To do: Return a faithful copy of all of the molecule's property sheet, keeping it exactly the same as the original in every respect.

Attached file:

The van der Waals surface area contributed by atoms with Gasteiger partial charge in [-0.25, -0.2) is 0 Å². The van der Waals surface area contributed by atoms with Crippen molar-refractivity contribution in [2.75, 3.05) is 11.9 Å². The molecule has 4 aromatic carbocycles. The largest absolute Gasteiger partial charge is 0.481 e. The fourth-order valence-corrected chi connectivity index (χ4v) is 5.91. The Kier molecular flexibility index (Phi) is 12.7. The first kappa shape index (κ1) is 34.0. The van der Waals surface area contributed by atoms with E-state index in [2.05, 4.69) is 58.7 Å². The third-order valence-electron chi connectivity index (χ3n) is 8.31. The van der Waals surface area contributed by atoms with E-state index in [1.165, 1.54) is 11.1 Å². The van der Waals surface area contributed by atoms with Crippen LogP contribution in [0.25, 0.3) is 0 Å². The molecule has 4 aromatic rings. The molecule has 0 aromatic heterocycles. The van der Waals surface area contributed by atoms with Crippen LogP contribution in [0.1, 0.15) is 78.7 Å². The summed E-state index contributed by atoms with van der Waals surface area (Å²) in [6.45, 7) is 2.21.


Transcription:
The van der Waals surface area contributed by atoms with Gasteiger partial charge in [-0.25, -0.2) is 0 Å². The van der Waals surface area contributed by atoms with Crippen molar-refractivity contribution in [2.75, 3.05) is 11.9 Å². The molecule has 4 aromatic carbocycles. The largest absolute Gasteiger partial charge is 0.481 e. The fourth-order valence-corrected chi connectivity index (χ4v) is 5.91. The Kier molecular flexibility index (Phi) is 12.7. The first kappa shape index (κ1) is 34.0. The van der Waals surface area contributed by atoms with E-state index in [2.05, 4.69) is 58.7 Å². The third-order valence-electron chi connectivity index (χ3n) is 8.31. The van der Waals surface area contributed by atoms with E-state index in [1.165, 1.54) is 11.1 Å². The van der Waals surface area contributed by atoms with Crippen LogP contribution in [0.25, 0.3) is 0 Å². The molecule has 4 aromatic rings. The molecule has 0 aromatic heterocycles. The van der Waals surface area contributed by atoms with Crippen LogP contribution in [0.1, 0.15) is 78.7 Å². The summed E-state index contributed by atoms with van der Waals surface area (Å²) in [6.45, 7) is 2.21.